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How Touch Generation changes the game

the game
The spread of touchscreen devices like tablets is creating a generation of children called the “Touch Generation” – and they’re heralding a new era that changes the way we interact with computers. NTOMBEZINHLE MODISELLE of Intel comments on this phenomenon.
Walknthrough any shopping mall, and watch how parents soothe their fussy toddlers:nno longer do they give them a dummy, but a smartphone. Reared by digitallynconnected parents, this new uber-connected generation is not only comfortablenusing touchscreen computers, but they are intuitively touching screens andnflipping through apps with ease.

Today’snkids are so completely at ease with navigating and flicking their way throughnmy devices to get to the latest game on my smart phone or tablet. They just seenMom and Dad on their phones all the time, and they want to play, too.

Thisninnate aptitude to easily use a touch-enabled device, with limited priorninstruction, is not limited to personal computing. Touch screen televisions,nATMs and mall information kiosks are already part and parcel of our dailynlives, and children are rapidly leap-frogging the older generations as they getnto grips with the new interfaces.

Wenare at a significant stage in the evolution of how we interact with technology.nThe rise of the touch generation is not only set to change the way we interactnwith our technology, but it is also changing the type of technology we willndemand in future.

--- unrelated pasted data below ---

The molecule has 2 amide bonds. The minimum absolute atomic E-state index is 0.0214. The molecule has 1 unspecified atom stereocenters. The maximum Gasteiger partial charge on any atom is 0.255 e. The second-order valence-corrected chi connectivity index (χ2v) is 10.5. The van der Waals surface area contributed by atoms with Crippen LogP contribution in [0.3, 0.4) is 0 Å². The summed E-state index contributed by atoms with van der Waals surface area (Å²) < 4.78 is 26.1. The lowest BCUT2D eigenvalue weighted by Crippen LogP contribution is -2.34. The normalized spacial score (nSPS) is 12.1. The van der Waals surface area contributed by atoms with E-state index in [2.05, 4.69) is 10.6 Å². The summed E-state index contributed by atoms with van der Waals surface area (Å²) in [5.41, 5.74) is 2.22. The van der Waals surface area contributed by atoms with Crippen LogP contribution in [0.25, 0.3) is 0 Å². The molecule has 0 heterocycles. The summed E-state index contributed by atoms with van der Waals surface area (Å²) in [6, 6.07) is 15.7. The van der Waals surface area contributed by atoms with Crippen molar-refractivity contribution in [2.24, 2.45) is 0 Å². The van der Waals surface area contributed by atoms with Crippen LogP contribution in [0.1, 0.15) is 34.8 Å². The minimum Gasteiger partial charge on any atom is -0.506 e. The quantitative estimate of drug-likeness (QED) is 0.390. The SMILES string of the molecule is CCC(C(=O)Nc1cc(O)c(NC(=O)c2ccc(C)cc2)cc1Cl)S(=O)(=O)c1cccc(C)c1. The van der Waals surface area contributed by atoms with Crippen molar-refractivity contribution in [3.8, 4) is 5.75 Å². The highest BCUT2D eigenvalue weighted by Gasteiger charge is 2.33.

Applicationndevelopers are responding to this age group by providing more and moreneducation-rich touch content on smart phones and tablets. Research done bynNielsen in the United States among households with under-12 year olds showedn77% are using it to play games while 57% use it for educational purposes.

Overnthe years, it has been is interesting to watch this trend unfold, and marketersnand decision-makers of technology companies need to take note,” she says. “Inn2009, according to market-research firm Gartner, only 2% of devices bought fornthe under 15-year old market had touch features. In 2015, about 50% ofncomputers that will be bought for that market will feature a touch screen.

Asnprices drop in future, education will become a huge benefactor of touch-enabledndevices. Improvement in user interface, ergonomics and software as well asnfurther price drops will further lead to wider adoption by adult consumers.

Afternthat phase, I see it gradually being accepted in the workplace. We’ve seen thisnhappening even here at Intel. Employees are bringing in their own devices tonwork – many of them touch-enabled – and expect it to be integrated with theirnoffice device.

Withinnthe next 10 to 15 years, the touch generation will have graduated from thenschool of touch where interaction with technology will seem totally natural andnintuitive, just as it is for your two-year old.

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